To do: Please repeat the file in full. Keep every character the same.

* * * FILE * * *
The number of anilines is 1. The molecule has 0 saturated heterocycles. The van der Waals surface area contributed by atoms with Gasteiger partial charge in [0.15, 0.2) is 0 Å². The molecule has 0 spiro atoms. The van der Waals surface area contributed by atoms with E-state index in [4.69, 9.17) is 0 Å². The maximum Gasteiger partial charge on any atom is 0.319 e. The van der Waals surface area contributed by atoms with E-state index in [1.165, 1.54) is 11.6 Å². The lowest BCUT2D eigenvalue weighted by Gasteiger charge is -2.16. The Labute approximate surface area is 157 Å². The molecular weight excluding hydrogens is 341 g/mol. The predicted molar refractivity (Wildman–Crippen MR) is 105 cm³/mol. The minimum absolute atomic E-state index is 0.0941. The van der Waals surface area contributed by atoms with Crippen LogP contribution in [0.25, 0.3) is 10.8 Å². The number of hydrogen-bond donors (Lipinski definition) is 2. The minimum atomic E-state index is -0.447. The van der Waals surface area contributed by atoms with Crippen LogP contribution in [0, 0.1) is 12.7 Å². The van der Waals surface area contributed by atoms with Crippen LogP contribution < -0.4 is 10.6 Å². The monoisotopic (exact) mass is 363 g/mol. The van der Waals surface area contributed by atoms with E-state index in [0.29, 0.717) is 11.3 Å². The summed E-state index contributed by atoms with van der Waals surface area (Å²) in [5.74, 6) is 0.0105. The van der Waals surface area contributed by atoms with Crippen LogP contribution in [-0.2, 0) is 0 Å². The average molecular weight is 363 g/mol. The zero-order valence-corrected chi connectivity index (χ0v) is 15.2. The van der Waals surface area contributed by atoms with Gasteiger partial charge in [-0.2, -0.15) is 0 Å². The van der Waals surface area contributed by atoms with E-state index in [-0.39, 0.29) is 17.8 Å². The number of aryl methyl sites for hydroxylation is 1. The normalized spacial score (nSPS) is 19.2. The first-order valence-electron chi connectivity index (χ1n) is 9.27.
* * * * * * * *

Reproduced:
The number of anilines is 1. The molecule has 0 saturated heterocycles. The van der Waals surface area contributed by atoms with Gasteiger partial charge in [0.15, 0.2) is 0 Å². The molecule has 0 spiro atoms. The van der Waals surface area contributed by atoms with E-state index in [4.69, 9.17) is 0 Å². The maximum Gasteiger partial charge on any atom is 0.319 e. The van der Waals surface area contributed by atoms with E-state index in [1.165, 1.54) is 11.6 Å². The lowest BCUT2D eigenvalue weighted by Gasteiger charge is -2.16. The Labute approximate surface area is 157 Å². The molecular weight excluding hydrogens is 341 g/mol. The predicted molar refractivity (Wildman–Crippen MR) is 105 cm³/mol. The minimum absolute atomic E-state index is 0.0941. The van der Waals surface area contributed by atoms with Crippen LogP contribution in [0.25, 0.3) is 10.8 Å². The number of hydrogen-bond donors (Lipinski definition) is 2. The minimum atomic E-state index is -0.447. The van der Waals surface area contributed by atoms with Crippen LogP contribution in [0, 0.1) is 12.7 Å². The van der Waals surface area contributed by atoms with Crippen LogP contribution < -0.4 is 10.6 Å². The monoisotopic (exact) mass is 363 g/mol. The van der Waals surface area contributed by atoms with E-state index in [0.29, 0.717) is 11.3 Å². The summed E-state index contributed by atoms with van der Waals surface area (Å²) in [5.74, 6) is 0.0105. The van der Waals surface area contributed by atoms with Crippen LogP contribution in [-0.2, 0) is 0 Å². The average molecular weight is 363 g/mol. The zero-order valence-corrected chi connectivity index (χ0v) is 15.2. The van der Waals surface area contributed by atoms with Gasteiger partial charge in [-0.2, -0.15) is 0 Å². The van der Waals surface area contributed by atoms with E-state index in [-0.39, 0.29) is 17.8 Å². The number of aryl methyl sites for hydroxylation is 1. The normalized spacial score (nSPS) is 19.2. The first-order valence-electron chi connectivity index (χ1n) is 9.27.